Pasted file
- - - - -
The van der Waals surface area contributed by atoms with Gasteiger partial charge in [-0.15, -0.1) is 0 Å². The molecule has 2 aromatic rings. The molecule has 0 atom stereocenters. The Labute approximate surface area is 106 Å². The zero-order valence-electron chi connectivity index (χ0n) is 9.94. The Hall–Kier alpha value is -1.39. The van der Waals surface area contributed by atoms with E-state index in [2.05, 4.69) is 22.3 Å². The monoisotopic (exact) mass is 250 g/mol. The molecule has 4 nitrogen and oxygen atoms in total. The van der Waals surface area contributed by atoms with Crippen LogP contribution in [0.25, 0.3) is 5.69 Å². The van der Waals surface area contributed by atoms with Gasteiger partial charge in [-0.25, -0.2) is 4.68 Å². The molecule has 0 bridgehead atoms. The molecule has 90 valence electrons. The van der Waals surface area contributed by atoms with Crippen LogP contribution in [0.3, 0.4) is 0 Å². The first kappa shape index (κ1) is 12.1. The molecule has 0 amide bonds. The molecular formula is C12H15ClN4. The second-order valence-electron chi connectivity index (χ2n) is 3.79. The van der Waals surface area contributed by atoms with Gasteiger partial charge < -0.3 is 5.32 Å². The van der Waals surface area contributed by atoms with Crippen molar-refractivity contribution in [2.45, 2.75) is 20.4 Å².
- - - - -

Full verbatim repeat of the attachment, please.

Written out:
The van der Waals surface area contributed by atoms with Gasteiger partial charge in [-0.15, -0.1) is 0 Å². The molecule has 2 aromatic rings. The molecule has 0 atom stereocenters. The Labute approximate surface area is 106 Å². The zero-order valence-electron chi connectivity index (χ0n) is 9.94. The Hall–Kier alpha value is -1.39. The van der Waals surface area contributed by atoms with E-state index in [2.05, 4.69) is 22.3 Å². The monoisotopic (exact) mass is 250 g/mol. The molecule has 4 nitrogen and oxygen atoms in total. The van der Waals surface area contributed by atoms with Crippen LogP contribution in [0.25, 0.3) is 5.69 Å². The van der Waals surface area contributed by atoms with Gasteiger partial charge in [-0.25, -0.2) is 4.68 Å². The molecule has 0 bridgehead atoms. The molecule has 90 valence electrons. The van der Waals surface area contributed by atoms with Crippen LogP contribution in [0.3, 0.4) is 0 Å². The first kappa shape index (κ1) is 12.1. The molecule has 0 amide bonds. The molecular formula is C12H15ClN4. The second-order valence-electron chi connectivity index (χ2n) is 3.79. The van der Waals surface area contributed by atoms with Gasteiger partial charge < -0.3 is 5.32 Å². The van der Waals surface area contributed by atoms with Crippen molar-refractivity contribution in [2.45, 2.75) is 20.4 Å².